Reality TV Not Only Part Fake But Entirely Unreal -- And a Lure for Real Lawsuits
Wait, you mean there's an cable TV reality show that is a fake? No, it's worse than that. A contestant is suing over total fake-ness -- that A&E's nearly whole big-rated show "Storage Wars" is
fake, complete with A&E producers regularly planting valuable memorabilia in storage units to be uncovered.
This comes from accuser, David Hester, called "The Mogul" on the show, who says he was wrongly terminated by A&E. Lots of cash will make up for this errant TV producing decision we are guessing. Truth in advertising takes a precedent here. I'm concerned other reality shows may get hit with the same stuff. Hopefully, those singing competition shows aren't having more voting or even lip-syncing issues. Please!
For years, people have regularly complained reality TV producers can push a story line in certain directions -- out of the realm of reality. Reality video editors have a history of crazy overtime hours, filtering huge volumes of footage to be distilled into a meaningful storyline.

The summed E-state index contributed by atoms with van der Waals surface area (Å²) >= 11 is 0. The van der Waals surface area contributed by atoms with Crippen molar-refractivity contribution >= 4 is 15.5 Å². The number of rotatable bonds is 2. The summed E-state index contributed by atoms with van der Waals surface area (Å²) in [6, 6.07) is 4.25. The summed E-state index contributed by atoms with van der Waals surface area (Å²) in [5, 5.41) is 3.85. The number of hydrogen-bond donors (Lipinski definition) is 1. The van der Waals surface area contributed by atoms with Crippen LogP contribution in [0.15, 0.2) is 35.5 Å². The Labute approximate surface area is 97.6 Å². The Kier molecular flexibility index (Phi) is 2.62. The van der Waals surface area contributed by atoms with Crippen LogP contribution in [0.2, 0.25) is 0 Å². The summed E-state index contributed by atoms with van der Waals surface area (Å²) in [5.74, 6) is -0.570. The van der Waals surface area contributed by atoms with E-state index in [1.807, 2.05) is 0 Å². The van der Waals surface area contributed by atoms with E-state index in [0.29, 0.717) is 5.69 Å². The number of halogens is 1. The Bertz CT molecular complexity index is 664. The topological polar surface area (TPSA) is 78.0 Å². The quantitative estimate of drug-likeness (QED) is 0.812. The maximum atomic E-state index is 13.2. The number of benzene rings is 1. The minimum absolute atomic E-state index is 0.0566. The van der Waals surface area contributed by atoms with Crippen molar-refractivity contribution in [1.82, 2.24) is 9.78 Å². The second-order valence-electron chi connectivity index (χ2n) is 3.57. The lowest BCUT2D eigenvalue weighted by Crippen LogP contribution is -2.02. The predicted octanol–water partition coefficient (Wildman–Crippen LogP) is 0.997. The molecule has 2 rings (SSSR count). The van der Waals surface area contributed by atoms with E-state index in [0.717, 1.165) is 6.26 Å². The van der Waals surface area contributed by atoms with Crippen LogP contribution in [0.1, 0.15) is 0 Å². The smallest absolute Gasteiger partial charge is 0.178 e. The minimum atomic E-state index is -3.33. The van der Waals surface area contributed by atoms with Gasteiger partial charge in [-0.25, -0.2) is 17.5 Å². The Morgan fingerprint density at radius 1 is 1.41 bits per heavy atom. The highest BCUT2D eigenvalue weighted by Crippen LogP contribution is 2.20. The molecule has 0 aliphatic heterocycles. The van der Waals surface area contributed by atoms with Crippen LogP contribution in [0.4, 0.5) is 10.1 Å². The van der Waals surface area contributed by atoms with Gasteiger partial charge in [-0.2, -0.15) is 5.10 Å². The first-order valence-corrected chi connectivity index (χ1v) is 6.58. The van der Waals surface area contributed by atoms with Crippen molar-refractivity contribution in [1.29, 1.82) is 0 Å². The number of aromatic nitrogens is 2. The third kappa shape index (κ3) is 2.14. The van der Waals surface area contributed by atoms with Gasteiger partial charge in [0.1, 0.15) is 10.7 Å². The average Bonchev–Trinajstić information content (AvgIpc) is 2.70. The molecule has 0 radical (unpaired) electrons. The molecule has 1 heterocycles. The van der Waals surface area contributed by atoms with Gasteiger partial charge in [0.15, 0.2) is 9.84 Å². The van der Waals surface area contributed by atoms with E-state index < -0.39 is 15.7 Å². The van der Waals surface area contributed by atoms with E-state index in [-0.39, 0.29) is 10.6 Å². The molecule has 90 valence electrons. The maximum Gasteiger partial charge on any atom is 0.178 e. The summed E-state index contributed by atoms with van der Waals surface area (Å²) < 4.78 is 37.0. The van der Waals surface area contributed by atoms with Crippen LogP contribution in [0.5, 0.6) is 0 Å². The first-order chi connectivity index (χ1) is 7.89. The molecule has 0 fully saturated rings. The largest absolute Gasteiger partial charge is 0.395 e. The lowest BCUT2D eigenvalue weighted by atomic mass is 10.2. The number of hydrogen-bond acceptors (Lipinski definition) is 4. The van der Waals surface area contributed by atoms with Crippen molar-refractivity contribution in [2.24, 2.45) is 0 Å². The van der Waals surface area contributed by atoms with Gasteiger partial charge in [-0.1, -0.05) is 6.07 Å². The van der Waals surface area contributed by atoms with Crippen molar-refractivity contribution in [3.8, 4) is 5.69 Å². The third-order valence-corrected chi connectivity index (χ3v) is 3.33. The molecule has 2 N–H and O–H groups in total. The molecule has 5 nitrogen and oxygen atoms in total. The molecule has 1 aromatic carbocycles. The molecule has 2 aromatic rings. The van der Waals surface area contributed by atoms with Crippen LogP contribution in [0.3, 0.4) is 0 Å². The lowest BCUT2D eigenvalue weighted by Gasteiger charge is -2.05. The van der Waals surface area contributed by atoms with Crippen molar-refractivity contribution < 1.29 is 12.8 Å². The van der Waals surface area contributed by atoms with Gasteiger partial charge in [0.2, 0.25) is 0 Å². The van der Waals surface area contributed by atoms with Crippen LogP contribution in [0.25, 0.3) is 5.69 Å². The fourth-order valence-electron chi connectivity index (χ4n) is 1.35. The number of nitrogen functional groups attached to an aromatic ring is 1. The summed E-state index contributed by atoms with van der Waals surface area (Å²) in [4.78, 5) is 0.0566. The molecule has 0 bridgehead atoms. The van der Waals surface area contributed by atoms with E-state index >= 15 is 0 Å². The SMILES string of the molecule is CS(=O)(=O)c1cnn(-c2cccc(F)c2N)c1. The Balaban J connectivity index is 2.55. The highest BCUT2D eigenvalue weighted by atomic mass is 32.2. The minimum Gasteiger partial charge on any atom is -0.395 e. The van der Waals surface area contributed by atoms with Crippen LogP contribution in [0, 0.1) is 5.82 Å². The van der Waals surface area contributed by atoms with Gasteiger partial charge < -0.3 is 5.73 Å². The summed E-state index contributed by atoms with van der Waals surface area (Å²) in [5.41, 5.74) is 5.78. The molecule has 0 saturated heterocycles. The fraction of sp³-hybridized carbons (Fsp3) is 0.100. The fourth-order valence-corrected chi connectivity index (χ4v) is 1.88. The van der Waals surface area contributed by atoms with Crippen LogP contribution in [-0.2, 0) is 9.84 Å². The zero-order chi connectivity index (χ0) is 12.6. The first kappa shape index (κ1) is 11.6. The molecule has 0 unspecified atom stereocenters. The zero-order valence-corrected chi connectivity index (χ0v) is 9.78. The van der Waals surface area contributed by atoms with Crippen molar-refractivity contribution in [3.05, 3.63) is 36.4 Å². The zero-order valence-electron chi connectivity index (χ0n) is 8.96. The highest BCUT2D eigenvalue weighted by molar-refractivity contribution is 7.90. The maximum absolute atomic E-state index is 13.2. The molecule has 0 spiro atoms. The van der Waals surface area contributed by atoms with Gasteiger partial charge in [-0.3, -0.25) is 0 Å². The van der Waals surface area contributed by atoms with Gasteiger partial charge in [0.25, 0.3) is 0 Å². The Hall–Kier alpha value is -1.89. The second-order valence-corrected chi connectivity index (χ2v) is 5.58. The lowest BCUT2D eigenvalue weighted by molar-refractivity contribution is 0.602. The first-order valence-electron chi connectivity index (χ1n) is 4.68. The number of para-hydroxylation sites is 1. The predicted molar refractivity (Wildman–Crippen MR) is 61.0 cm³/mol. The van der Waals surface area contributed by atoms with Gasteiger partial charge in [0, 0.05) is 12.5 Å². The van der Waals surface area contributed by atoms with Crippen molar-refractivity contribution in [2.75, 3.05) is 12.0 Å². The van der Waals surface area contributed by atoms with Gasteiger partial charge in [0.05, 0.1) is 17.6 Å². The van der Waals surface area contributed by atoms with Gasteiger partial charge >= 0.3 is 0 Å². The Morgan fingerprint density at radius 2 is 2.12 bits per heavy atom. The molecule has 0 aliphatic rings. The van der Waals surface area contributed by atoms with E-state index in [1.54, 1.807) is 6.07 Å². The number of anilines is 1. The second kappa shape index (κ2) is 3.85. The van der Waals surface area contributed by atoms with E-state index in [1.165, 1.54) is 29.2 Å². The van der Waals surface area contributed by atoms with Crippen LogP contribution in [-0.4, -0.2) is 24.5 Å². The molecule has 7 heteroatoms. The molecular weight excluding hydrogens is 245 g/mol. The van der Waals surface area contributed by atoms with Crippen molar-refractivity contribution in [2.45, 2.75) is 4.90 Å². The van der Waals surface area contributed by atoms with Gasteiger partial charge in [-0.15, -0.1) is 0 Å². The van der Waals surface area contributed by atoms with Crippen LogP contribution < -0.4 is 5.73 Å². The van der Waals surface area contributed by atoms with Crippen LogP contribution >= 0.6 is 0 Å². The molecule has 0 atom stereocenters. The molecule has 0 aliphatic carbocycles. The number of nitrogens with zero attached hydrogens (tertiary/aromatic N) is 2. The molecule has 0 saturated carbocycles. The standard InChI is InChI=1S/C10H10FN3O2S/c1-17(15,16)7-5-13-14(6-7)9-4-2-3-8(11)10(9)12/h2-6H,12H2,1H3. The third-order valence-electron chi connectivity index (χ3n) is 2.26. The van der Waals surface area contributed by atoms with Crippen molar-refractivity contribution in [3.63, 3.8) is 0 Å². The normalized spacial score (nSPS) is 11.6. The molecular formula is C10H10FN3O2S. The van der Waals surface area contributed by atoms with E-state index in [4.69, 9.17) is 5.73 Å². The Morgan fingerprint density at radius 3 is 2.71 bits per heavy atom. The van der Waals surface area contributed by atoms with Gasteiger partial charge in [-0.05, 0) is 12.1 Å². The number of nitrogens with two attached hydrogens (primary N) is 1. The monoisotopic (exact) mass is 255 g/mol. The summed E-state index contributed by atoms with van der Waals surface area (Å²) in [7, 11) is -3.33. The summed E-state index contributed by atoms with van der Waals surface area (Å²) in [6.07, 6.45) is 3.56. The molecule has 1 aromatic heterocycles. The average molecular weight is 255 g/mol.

The bottom-line: All calls of fake-ness and manipulation hasn't hurt viewership to any degree. TV consumers might even understand there is a certain element of production readjustment with reality -- as well as a new kind of "reality' awareness of participants.
But it doesn't matter because these shows look the part. Advertisers go along with it -- at least those marketers who can stomach the wild unscript TV content these days.
Much hasn't changed. Reality TV show participants see a future monetization point of view. Most importantly, high and low profile "talent" get paid in reality shows -- just like any other performers, and in that regard they need to perform. Viewers and advertisers don't want to pay for ho-hum, dullsville performances. TV producers always push the product, the characters, the storyline.
Pete Rose, the former disgraced Major League Baseball player who has admitted to gambling on baseball games, is now reality TV show fodder. His new show, "Pete Rose: Hits and Mrs." will start up on TLC next year.
I'm guessing Rose won't be suing TV producers for whatever trauma and duress he goes through in its filming, resulting in cries that the content is "fake." The focus of the series is his impending marriage to a former Playboy Playmate.
Well, that's got to be real.